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12. The Instrumental Imperative

Peter Block Berrett-Koehler Publishers ePub

the instrumental imperative.        The moment we gain enough personal clarity about our intentions and decide to be accountable for bringing them into the world, we come face to face with a culture that is indifferent or even unfriendly towards the very idealism, intimacy, and depth that this requires. Modern culture is not organized to support our idealistic, intimate, and deeper desires. It is organized to reinforce instrumental behavior. But if we understand the nature of the culture, we gain some choice over it.

Culture is really a set of messages about how we should operate in the world. It imposes the political imperative upon each of us to get with the program, and the program requires that we become highly instrumental. The word instrumental captures the aspect of our lives, especially in our work, that values efficiency (the engineer) and barter, exchange, and the art of the deal (the economist). But we not only have to make the deal, we have to become the deal. Who we are gets defined as a currency according to the current rate of exchange in a marketplace. It is an accommodation we make with the world that can distract us, one degree at a time, from what matters most to us. It is the means by which the commercial version of what it means to be a person brings us under its spell.

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12 Design for Delivery the Last 500 Feet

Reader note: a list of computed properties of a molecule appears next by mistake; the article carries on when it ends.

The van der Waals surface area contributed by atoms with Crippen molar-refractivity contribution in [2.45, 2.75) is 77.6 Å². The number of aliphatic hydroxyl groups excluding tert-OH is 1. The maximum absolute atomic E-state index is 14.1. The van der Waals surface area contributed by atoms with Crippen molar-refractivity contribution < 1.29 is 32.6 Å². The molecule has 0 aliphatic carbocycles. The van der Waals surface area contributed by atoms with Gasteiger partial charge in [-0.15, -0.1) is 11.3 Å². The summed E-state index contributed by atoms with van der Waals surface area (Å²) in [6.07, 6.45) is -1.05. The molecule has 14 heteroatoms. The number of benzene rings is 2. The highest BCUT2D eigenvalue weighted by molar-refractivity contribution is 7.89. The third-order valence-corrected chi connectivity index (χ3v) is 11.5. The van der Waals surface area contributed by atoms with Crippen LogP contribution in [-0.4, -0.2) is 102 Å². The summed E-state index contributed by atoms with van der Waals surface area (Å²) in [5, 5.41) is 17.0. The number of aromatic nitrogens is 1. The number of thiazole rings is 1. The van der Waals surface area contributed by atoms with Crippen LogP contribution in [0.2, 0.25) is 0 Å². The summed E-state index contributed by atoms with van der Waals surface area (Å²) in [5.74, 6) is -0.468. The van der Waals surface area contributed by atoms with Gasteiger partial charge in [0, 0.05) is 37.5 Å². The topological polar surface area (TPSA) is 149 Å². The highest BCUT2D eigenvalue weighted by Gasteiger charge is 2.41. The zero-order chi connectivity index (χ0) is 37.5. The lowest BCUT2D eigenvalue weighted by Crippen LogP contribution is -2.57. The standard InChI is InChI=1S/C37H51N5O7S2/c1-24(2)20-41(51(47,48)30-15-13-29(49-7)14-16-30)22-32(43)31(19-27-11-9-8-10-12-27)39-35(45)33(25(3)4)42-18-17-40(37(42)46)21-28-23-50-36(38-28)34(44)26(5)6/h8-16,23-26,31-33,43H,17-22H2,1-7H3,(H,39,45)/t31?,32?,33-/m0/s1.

Paul Polak Berrett-Koehler Publishers ePub

When your customers are scattered all over the map, and there’s nothing like FedEx or a working postal system available to deliver your product, the cost of getting your goods into customers’ hands can be prohibitive — unless your business model incorporates a way to fill the gap.

Developing practical and profitable new ways to cross the last 500 feet to the remote rural places where most poor families in the Global South now live and work is an essential step toward creating vibrant new markets that serve poor customers.

Even in emerging economies that feature both a strong industrial sector and a substantial middle class — Brazil and India come quickly to mind — huge numbers of people (800 million in India alone) live far from the towns and cities where goods are abundant and freely sold. Any business that wants to expand beyond the urban areas where customers cluster tightly together must therefore find ways to deliver its products directly to customers who live in more sparsely populated areas.

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3 Adapting the Method to Fit Your Situation

Gary R. Sisson Berrett-Koehler Publishers ePub

Don’t kid yourself. Hands-On Training may follow a formula, but it’s not a rigid system. Each time the method is applied, it is being used by people. Their personalities, their situations, and their personal preferences shape just about everything that happens. There are choices to be made, pitfalls to avoid, and opportunities for creativity throughout the process. Perhaps a story may help to illustrate this point.